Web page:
As you proceed to leap into the first fire and work through them one at a time all day, the last couple might not be put out before EOB.  They then stay open and tomorrow, 8 new fires creep in.  By the end of the week, you have 10 fires that have been accumulating all week long.

    If you are like most members of the new economy, you work all weekend, so there is no rest, not even a day to catch up, because new fires roll in on Saturday and Sunday too!

    The Email Crash

    For myself, it inevitably happens.  At some point, I accumulate 15-20 open emails that haven’t been dealt with and then a terrible thing happens.  My email or computer crashes and all those emails are closed prematurely!

    Where did my fires go? 

    I know I have them.  They are in my inbox somewhere, but they date back over 2 weeks!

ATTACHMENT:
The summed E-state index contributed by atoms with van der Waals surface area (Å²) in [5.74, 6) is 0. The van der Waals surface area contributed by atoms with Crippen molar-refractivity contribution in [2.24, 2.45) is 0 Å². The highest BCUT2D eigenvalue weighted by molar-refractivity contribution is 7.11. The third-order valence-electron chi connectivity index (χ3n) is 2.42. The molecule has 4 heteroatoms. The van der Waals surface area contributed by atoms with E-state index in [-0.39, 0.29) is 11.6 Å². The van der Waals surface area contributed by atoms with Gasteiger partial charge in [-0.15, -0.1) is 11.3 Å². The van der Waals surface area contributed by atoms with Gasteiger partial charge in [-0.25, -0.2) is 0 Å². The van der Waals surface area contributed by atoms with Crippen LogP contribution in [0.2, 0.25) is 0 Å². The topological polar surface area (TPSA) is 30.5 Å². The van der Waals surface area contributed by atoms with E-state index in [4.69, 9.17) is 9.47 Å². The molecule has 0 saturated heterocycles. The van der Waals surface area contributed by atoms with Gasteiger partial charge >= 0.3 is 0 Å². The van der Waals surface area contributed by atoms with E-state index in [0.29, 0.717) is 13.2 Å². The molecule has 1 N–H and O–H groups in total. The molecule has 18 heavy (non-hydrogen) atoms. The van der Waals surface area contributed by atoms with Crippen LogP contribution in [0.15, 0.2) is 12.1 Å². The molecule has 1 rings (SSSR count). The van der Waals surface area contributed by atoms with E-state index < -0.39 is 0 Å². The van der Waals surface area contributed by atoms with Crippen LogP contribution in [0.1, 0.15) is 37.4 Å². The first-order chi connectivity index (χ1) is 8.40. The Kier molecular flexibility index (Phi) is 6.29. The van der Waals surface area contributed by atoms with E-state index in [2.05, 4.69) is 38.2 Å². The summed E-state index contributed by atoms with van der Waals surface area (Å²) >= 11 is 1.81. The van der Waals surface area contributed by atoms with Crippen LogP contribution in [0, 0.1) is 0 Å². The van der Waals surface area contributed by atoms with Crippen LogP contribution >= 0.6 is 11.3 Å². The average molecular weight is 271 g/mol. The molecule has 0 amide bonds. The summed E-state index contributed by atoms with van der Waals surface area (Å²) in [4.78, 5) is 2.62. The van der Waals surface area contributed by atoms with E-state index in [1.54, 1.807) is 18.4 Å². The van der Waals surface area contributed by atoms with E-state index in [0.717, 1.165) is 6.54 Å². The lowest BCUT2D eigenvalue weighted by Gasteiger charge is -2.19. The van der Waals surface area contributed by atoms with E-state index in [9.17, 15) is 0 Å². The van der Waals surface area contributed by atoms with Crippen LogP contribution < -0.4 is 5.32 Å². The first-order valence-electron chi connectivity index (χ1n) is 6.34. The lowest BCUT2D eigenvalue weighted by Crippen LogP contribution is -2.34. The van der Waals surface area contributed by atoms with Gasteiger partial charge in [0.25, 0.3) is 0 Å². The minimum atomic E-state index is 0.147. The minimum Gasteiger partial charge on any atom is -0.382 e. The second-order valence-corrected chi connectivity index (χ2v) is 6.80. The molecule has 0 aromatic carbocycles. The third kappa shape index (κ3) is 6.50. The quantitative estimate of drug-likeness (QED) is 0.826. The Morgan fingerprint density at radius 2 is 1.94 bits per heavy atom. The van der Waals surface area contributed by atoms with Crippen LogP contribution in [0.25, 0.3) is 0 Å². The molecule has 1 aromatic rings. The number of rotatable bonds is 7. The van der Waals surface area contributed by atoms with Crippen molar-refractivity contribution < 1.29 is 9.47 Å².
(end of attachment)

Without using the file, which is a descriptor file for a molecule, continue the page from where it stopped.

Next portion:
This is the problem that I still have not found a good solution to resolve it.  Sure I can find some of them, but I can’t remember all of them.  I get 300 emails per day.  I’m not saying that is a lot, but to search back through 300 x 14 days = 4200 emails over 2 weeks and find the 15-20 emails that are still the fires I need to fix is not easy.

    I do use some tools to mark my emails as I open them, but none are as easy nor as fast as they should be.  Plus, Outlook doesn’t have a recover and reopen recent emails feature.

    So that means some of my emails that were, Hell they ARE! fires don’t get put out.

    The only solution for this is that my contacts whether they are partners, clients, customers, potential customers, etc need to follow up with me.